Yes, that's Sparky's rookie card. And no I can't explain why he already looked like he was in his mid 40s in 1958 when they probably took this shot. Or why all it needs is a number board around Sparky's neck to pass as a mug shot. Just be happy it's got that cool black frame and that Topps actually did a nice job airbrushing that cap.
1959 was George "Sparky" Anderson's only season in the majors. He played six seasons in the minors, escaped the Dodgers talent logjam by being traded to Philadelphia, made the Phils roster and was an every day starter at second base for one year. He then disappeared back to the minors for 4 more years. He hit .218 without a homer and drove in 34 in that one big league year.
But as his playing days ended in Toronto he traded in his glove for a lineup card. At the age of 30 he began what would become one of the most celebrated managerial careers in the history of the game. Sparky managed several seasons in the minors, coached in the bigs and in 1970 took over the helm of the Reds.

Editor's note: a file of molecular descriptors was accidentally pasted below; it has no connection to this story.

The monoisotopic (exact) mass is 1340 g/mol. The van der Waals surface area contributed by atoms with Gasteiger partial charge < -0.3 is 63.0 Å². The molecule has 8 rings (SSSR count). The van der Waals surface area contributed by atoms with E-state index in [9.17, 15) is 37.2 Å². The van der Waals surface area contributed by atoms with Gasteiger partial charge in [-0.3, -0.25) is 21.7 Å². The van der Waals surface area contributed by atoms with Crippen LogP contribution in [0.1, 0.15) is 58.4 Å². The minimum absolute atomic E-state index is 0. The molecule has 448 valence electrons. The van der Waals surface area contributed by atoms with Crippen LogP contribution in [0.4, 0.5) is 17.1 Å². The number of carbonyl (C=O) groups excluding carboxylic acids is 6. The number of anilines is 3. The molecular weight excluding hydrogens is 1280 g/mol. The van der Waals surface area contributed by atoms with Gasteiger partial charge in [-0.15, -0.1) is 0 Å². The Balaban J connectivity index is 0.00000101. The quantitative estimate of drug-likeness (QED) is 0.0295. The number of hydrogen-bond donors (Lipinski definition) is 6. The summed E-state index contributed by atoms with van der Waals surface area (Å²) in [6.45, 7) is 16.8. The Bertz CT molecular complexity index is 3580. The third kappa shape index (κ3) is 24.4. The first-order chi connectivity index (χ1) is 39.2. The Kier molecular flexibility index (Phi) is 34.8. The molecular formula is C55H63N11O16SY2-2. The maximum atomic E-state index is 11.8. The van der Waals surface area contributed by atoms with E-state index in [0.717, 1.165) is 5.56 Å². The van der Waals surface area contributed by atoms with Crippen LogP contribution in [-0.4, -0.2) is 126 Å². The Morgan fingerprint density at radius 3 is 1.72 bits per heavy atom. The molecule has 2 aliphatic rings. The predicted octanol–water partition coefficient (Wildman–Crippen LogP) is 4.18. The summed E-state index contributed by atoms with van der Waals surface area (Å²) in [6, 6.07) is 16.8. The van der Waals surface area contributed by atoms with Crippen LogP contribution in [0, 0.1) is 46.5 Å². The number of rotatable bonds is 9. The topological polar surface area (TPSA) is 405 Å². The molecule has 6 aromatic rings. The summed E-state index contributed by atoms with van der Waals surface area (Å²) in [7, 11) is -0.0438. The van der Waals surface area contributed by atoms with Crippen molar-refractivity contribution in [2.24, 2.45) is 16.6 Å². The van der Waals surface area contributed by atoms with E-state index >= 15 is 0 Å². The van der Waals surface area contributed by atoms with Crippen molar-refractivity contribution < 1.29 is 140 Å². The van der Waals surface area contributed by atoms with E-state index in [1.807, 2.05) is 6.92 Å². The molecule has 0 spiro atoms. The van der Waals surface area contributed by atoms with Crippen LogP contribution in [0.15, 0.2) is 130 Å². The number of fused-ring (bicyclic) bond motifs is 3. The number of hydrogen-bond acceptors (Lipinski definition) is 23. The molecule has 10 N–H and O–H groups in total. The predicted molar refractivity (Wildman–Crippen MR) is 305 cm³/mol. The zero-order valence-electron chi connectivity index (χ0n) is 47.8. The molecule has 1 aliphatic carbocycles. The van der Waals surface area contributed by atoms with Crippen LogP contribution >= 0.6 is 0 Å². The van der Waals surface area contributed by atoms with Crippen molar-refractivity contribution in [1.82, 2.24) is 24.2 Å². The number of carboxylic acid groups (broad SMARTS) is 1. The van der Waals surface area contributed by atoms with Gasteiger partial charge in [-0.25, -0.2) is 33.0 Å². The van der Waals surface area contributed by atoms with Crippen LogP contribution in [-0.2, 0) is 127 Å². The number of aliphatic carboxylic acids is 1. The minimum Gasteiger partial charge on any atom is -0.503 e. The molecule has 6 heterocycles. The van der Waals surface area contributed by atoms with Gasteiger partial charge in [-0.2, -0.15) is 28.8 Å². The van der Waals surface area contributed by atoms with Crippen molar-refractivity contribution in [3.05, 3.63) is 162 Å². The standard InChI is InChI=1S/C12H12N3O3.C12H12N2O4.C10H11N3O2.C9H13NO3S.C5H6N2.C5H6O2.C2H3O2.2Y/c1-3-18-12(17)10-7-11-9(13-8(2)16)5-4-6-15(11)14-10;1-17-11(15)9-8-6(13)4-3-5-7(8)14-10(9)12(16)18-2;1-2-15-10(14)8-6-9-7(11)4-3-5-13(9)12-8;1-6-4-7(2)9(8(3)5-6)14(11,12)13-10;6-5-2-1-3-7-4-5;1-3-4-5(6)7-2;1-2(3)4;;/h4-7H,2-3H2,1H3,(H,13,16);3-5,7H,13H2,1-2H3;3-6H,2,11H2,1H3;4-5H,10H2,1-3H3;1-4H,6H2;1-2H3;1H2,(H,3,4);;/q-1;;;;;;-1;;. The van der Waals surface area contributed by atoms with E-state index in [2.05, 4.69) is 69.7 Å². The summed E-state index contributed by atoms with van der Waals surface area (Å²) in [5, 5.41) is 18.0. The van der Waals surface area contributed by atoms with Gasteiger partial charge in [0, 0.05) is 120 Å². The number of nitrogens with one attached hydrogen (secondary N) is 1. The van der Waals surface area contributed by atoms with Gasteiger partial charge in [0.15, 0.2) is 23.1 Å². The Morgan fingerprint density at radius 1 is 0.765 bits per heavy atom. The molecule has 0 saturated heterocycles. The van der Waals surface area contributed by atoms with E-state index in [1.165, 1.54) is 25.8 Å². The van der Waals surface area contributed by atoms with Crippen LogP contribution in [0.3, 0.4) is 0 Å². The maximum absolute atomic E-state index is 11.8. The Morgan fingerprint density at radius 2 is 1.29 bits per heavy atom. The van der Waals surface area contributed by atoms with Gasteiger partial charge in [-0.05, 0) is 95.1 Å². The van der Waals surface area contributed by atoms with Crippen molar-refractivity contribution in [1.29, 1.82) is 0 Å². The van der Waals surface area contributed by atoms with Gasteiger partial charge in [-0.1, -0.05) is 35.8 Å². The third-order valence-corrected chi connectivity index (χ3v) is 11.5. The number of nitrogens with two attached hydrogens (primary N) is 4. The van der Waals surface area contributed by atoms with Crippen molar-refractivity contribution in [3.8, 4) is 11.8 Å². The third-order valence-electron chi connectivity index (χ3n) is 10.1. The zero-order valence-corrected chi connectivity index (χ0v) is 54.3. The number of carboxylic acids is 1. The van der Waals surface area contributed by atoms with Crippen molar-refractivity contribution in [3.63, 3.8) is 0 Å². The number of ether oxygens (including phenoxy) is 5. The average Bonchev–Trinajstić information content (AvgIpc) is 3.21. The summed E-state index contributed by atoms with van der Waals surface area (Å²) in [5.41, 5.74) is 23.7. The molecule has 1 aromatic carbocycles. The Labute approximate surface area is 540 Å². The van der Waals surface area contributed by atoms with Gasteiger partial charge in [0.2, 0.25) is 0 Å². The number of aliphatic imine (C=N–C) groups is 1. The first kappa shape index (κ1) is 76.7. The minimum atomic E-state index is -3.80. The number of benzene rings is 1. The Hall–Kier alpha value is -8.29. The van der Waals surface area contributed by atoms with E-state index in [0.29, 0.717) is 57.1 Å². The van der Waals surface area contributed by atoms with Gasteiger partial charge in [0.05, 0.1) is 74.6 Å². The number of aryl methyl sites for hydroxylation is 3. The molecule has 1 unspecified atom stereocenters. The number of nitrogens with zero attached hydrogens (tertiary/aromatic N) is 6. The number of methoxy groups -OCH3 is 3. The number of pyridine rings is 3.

26 years in Cincinnati and then Detroit, 2194 wins, five pennants and three World Series titles later he retired to await his election to the Hall of Fame. Sparky was the first manager to win a World Series for both a National League and American League team.
I was lucky enough to have a conversation or two with Sparky Anderson at the baseball Winter Meetings in Houston back in 1981. I remember two things: first, that Sparky was kind enough to ignore the fact that my buddy and I were not really journalists but a couple of college dipshits that had wrangled credentials with our sheer charm, and second, that he sat and chatted with us in the press room about Dave Concepcion's rehab, the 1970 World Series and anything else I could think of to keep the conversation going.
Hall of Famer indeed.